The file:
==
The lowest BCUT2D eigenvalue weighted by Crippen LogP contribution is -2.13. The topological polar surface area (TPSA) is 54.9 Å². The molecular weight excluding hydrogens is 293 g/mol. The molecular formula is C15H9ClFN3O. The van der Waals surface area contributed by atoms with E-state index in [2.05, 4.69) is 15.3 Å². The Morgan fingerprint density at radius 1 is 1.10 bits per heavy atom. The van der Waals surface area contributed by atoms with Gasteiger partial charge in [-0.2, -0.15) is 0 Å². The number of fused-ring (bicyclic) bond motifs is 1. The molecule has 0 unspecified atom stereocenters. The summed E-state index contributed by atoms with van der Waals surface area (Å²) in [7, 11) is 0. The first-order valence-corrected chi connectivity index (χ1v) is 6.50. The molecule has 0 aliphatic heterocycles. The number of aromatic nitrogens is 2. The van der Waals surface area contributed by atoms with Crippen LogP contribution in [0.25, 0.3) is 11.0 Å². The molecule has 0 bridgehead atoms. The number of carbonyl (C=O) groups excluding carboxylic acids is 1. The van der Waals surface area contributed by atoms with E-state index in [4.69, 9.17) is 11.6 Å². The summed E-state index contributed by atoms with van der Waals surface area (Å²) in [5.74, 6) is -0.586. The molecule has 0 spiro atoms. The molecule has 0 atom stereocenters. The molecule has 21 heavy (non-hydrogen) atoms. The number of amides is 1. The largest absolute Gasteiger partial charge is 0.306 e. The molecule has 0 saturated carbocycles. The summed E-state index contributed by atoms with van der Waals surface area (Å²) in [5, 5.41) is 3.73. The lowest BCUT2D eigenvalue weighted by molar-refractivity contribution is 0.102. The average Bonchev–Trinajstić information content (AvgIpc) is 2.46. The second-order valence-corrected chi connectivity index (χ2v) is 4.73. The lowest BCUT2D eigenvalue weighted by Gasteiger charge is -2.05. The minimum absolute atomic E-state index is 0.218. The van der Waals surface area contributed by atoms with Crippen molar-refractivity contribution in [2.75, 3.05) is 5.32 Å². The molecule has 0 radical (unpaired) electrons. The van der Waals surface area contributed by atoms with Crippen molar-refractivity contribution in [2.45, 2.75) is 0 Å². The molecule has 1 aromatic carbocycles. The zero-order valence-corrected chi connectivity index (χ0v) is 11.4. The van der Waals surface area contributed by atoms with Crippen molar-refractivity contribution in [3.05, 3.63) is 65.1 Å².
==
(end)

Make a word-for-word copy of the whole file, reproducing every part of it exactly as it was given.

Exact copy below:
The lowest BCUT2D eigenvalue weighted by Crippen LogP contribution is -2.13. The topological polar surface area (TPSA) is 54.9 Å². The molecular weight excluding hydrogens is 293 g/mol. The molecular formula is C15H9ClFN3O. The van der Waals surface area contributed by atoms with E-state index in [2.05, 4.69) is 15.3 Å². The Morgan fingerprint density at radius 1 is 1.10 bits per heavy atom. The van der Waals surface area contributed by atoms with Gasteiger partial charge in [-0.2, -0.15) is 0 Å². The number of fused-ring (bicyclic) bond motifs is 1. The molecule has 0 unspecified atom stereocenters. The summed E-state index contributed by atoms with van der Waals surface area (Å²) in [7, 11) is 0. The first-order valence-corrected chi connectivity index (χ1v) is 6.50. The molecule has 0 aliphatic heterocycles. The number of aromatic nitrogens is 2. The van der Waals surface area contributed by atoms with Crippen LogP contribution in [0.25, 0.3) is 11.0 Å². The molecule has 0 bridgehead atoms. The number of carbonyl (C=O) groups excluding carboxylic acids is 1. The van der Waals surface area contributed by atoms with E-state index in [4.69, 9.17) is 11.6 Å². The summed E-state index contributed by atoms with van der Waals surface area (Å²) in [5.74, 6) is -0.586. The molecule has 0 spiro atoms. The molecule has 0 atom stereocenters. The molecule has 21 heavy (non-hydrogen) atoms. The number of amides is 1. The largest absolute Gasteiger partial charge is 0.306 e. The molecule has 0 saturated carbocycles. The summed E-state index contributed by atoms with van der Waals surface area (Å²) in [5, 5.41) is 3.73. The lowest BCUT2D eigenvalue weighted by molar-refractivity contribution is 0.102. The average Bonchev–Trinajstić information content (AvgIpc) is 2.46. The second-order valence-corrected chi connectivity index (χ2v) is 4.73. The lowest BCUT2D eigenvalue weighted by Gasteiger charge is -2.05. The minimum absolute atomic E-state index is 0.218. The van der Waals surface area contributed by atoms with Crippen molar-refractivity contribution in [2.75, 3.05) is 5.32 Å². The molecule has 0 radical (unpaired) electrons. The van der Waals surface area contributed by atoms with Crippen molar-refractivity contribution in [2.45, 2.75) is 0 Å². The molecule has 1 aromatic carbocycles. The zero-order valence-corrected chi connectivity index (χ0v) is 11.4. The van der Waals surface area contributed by atoms with Crippen molar-refractivity contribution in [3.05, 3.63) is 65.1 Å².